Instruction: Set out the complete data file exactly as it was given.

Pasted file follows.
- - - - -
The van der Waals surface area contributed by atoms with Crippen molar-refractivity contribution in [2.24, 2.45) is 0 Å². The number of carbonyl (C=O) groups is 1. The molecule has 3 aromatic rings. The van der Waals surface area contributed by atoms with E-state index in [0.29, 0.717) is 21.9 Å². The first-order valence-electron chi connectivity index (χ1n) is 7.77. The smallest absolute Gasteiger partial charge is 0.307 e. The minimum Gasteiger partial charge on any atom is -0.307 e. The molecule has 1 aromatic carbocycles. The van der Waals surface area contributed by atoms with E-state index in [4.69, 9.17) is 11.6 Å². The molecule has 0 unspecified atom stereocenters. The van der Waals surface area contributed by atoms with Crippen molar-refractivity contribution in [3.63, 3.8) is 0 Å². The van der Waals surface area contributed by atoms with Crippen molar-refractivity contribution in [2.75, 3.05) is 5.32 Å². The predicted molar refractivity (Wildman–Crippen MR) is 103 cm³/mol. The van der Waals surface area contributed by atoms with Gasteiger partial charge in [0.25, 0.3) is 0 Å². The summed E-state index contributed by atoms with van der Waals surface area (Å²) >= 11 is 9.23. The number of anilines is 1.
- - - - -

The van der Waals surface area contributed by atoms with Crippen molar-refractivity contribution in [2.24, 2.45) is 0 Å². The number of carbonyl (C=O) groups is 1. The molecule has 3 aromatic rings. The van der Waals surface area contributed by atoms with E-state index in [0.29, 0.717) is 21.9 Å². The first-order valence-electron chi connectivity index (χ1n) is 7.77. The smallest absolute Gasteiger partial charge is 0.307 e. The minimum Gasteiger partial charge on any atom is -0.307 e. The molecule has 1 aromatic carbocycles. The van der Waals surface area contributed by atoms with E-state index in [4.69, 9.17) is 11.6 Å². The molecule has 0 unspecified atom stereocenters. The van der Waals surface area contributed by atoms with Crippen molar-refractivity contribution in [3.63, 3.8) is 0 Å². The van der Waals surface area contributed by atoms with Crippen molar-refractivity contribution in [2.75, 3.05) is 5.32 Å². The predicted molar refractivity (Wildman–Crippen MR) is 103 cm³/mol. The van der Waals surface area contributed by atoms with Gasteiger partial charge in [0.25, 0.3) is 0 Å². The summed E-state index contributed by atoms with van der Waals surface area (Å²) >= 11 is 9.23. The number of anilines is 1.